Whilst the licensees of many local pubs seem to change more frequently these days, or you see what is now a familiar sight outside many pubs, asking passersby, ‘can you run a pub?’
There was a time when licensees were at the same pub for year after year and became part of the community. Everyone knew the licensee and his partner, but things have certainly changed. I know that when I started the Brighouse Pub Watch scheme over 25 years ago licensees then were saying how the trade was changing. ‘It just isn’t the same anymore’, was an all too familiar point made at the meetings.
Licensees were changing at some pubs more often and whilst at one meeting we would be welcoming a new member who had just taken over a particular pub. The following monthly meeting it was pointed out that the new member had left and chucked the towel in at the pub.
It is often said in some circles that the days of vertical drinking are becoming a distant memory. Many now find that food is the draw that keeps many pubs going.
An older persons reminiscence group I run on Tuesdays in Halifax I occasionally ask the question, ‘When was the last time you were in a pub just for a drink?’. Every time the answer is that they cannot remember it is that long ago. When I ask them if they have meals in pubs, the answer is always that they do and go often and enjoy the value for money meals that are on offer.
At our Pub Watch meetings there were a few regular faces, some of the older and more experienced licensees who often had comments and opinions on the licensing trade that other members sat up and took note of.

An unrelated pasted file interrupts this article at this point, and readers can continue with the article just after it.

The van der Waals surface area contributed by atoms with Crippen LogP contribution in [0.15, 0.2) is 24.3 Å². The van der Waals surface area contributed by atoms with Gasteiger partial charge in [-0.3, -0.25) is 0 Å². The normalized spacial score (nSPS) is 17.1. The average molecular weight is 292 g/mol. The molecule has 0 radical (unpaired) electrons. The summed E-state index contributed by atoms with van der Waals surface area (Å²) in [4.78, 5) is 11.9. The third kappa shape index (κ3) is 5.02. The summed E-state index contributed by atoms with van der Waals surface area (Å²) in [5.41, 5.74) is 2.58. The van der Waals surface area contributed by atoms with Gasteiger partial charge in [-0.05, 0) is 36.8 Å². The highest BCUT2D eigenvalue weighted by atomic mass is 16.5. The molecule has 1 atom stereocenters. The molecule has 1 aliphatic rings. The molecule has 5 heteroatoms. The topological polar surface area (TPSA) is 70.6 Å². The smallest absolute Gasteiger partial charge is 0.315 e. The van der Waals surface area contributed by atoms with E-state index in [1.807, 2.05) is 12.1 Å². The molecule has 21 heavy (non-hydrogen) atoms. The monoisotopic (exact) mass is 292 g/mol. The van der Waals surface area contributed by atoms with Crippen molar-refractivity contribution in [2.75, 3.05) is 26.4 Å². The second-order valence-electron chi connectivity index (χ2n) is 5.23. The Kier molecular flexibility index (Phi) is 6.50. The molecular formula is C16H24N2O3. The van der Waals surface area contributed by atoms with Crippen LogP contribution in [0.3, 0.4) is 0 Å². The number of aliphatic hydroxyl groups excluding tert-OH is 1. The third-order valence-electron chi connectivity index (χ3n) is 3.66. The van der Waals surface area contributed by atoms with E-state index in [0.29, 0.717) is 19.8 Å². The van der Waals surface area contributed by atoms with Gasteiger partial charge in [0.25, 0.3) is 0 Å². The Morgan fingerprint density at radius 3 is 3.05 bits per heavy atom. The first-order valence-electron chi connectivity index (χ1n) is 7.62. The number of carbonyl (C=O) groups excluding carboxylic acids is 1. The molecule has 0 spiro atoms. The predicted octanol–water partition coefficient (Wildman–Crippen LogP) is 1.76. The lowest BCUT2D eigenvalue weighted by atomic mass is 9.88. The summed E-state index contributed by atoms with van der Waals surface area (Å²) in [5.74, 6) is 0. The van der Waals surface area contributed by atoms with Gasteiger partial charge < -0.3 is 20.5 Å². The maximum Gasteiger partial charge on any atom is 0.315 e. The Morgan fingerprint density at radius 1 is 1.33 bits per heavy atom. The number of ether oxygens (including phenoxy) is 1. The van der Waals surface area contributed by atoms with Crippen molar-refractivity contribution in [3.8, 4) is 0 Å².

In this photograph taken in January 1990 is one of the licensees everyone took notice of when they spoke. Geoffrey Crowther seen here with his wife Janet at the bar of the Dusty Miller in Hove Edge. Many readers will remember them more when they were at the Crown Hotel in Lightcliffe Road. Geoffrey and his wife were known by everyone and were familiar faces in their community. They were respected members of the local licensing trade. Geoffrey was someone I went to for an opinion or a little bit of advice or tap into his extensive knowledge of the trade.
Geoffrey once told me that many new licensees think that running a pub is just about standing at the bar in a smart jacket chatting to customers and counting the money at the end of the night. Geoffrey would shake his head in despair.
I am sure readers will remember some, or just one of the licensees who were at their local pub. My own happy memories go back to Trevor and Dorothy Culpan who were at the Dusty Miller at Hove Edge. This couple were two of the most respected people not only in the village but throughout the licensing trade.
But, always try and see it from the other side of the bar as well. Licensees or managers have many difficulties in the licensing trade of the twenty first century. As drinking habits change, sadly we are likely to see more pubs displaying that sign, ‘Can you run a pub’?